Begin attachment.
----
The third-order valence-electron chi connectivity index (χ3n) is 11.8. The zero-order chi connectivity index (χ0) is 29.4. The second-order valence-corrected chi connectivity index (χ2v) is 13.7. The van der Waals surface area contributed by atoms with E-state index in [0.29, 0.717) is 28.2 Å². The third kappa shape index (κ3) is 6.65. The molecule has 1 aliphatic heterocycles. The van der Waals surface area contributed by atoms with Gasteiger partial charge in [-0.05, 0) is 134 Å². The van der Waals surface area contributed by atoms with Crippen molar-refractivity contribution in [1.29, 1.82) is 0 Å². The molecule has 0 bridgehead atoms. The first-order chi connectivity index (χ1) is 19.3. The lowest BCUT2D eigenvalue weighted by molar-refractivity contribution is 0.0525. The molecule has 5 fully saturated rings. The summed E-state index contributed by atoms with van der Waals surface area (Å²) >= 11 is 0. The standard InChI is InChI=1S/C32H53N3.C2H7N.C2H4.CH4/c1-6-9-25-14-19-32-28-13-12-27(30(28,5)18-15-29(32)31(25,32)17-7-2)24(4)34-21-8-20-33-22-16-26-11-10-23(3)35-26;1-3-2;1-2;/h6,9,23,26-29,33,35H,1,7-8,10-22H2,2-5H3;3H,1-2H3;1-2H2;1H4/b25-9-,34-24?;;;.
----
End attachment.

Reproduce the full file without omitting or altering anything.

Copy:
The third-order valence-electron chi connectivity index (χ3n) is 11.8. The zero-order chi connectivity index (χ0) is 29.4. The second-order valence-corrected chi connectivity index (χ2v) is 13.7. The van der Waals surface area contributed by atoms with E-state index in [0.29, 0.717) is 28.2 Å². The third kappa shape index (κ3) is 6.65. The molecule has 1 aliphatic heterocycles. The van der Waals surface area contributed by atoms with Gasteiger partial charge in [-0.05, 0) is 134 Å². The van der Waals surface area contributed by atoms with Crippen molar-refractivity contribution in [1.29, 1.82) is 0 Å². The molecule has 0 bridgehead atoms. The first-order chi connectivity index (χ1) is 19.3. The lowest BCUT2D eigenvalue weighted by molar-refractivity contribution is 0.0525. The molecule has 5 fully saturated rings. The summed E-state index contributed by atoms with van der Waals surface area (Å²) >= 11 is 0. The standard InChI is InChI=1S/C32H53N3.C2H7N.C2H4.CH4/c1-6-9-25-14-19-32-28-13-12-27(30(28,5)18-15-29(32)31(25,32)17-7-2)24(4)34-21-8-20-33-22-16-26-11-10-23(3)35-26;1-3-2;1-2;/h6,9,23,26-29,33,35H,1,7-8,10-22H2,2-5H3;3H,1-2H3;1-2H2;1H4/b25-9-,34-24?;;;.